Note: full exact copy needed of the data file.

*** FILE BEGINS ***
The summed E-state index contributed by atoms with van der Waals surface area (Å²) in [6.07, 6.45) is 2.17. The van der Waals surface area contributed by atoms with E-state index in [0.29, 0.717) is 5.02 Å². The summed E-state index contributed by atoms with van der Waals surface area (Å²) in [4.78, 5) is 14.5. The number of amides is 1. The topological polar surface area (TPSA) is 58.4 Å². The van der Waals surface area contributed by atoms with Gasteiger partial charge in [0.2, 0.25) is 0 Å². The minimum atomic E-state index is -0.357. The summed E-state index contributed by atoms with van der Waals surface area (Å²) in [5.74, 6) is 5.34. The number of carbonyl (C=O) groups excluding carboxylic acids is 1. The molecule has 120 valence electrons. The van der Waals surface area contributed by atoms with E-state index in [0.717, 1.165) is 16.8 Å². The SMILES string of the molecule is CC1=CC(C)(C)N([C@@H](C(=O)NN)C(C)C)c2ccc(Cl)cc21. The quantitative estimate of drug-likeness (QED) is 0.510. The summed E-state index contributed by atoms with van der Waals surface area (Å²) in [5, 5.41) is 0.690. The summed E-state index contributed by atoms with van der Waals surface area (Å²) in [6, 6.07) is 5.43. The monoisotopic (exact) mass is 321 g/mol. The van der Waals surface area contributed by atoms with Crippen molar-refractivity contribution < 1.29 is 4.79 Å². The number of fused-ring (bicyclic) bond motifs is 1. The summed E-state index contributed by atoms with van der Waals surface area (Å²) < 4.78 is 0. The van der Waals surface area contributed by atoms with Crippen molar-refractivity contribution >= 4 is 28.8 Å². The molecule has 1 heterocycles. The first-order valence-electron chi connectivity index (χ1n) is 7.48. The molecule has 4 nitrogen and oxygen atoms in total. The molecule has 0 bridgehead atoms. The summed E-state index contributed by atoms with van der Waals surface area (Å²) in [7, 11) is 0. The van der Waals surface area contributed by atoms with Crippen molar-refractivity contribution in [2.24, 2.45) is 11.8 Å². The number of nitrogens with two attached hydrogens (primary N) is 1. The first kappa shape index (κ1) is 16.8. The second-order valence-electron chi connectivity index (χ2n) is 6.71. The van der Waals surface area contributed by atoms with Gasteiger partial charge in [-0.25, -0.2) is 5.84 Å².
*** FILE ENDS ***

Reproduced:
The summed E-state index contributed by atoms with van der Waals surface area (Å²) in [6.07, 6.45) is 2.17. The van der Waals surface area contributed by atoms with E-state index in [0.29, 0.717) is 5.02 Å². The summed E-state index contributed by atoms with van der Waals surface area (Å²) in [4.78, 5) is 14.5. The number of amides is 1. The topological polar surface area (TPSA) is 58.4 Å². The van der Waals surface area contributed by atoms with Gasteiger partial charge in [0.2, 0.25) is 0 Å². The minimum atomic E-state index is -0.357. The summed E-state index contributed by atoms with van der Waals surface area (Å²) in [5.74, 6) is 5.34. The number of carbonyl (C=O) groups excluding carboxylic acids is 1. The molecule has 120 valence electrons. The van der Waals surface area contributed by atoms with E-state index in [0.717, 1.165) is 16.8 Å². The SMILES string of the molecule is CC1=CC(C)(C)N([C@@H](C(=O)NN)C(C)C)c2ccc(Cl)cc21. The quantitative estimate of drug-likeness (QED) is 0.510. The summed E-state index contributed by atoms with van der Waals surface area (Å²) in [5, 5.41) is 0.690. The summed E-state index contributed by atoms with van der Waals surface area (Å²) in [6, 6.07) is 5.43. The monoisotopic (exact) mass is 321 g/mol. The van der Waals surface area contributed by atoms with Crippen molar-refractivity contribution < 1.29 is 4.79 Å². The number of fused-ring (bicyclic) bond motifs is 1. The summed E-state index contributed by atoms with van der Waals surface area (Å²) < 4.78 is 0. The van der Waals surface area contributed by atoms with Crippen molar-refractivity contribution >= 4 is 28.8 Å². The molecule has 1 heterocycles. The first-order valence-electron chi connectivity index (χ1n) is 7.48. The molecule has 4 nitrogen and oxygen atoms in total. The molecule has 0 bridgehead atoms. The summed E-state index contributed by atoms with van der Waals surface area (Å²) in [7, 11) is 0. The van der Waals surface area contributed by atoms with Crippen molar-refractivity contribution in [2.24, 2.45) is 11.8 Å². The number of nitrogens with two attached hydrogens (primary N) is 1. The first kappa shape index (κ1) is 16.8. The second-order valence-electron chi connectivity index (χ2n) is 6.71. The van der Waals surface area contributed by atoms with Gasteiger partial charge in [-0.25, -0.2) is 5.84 Å².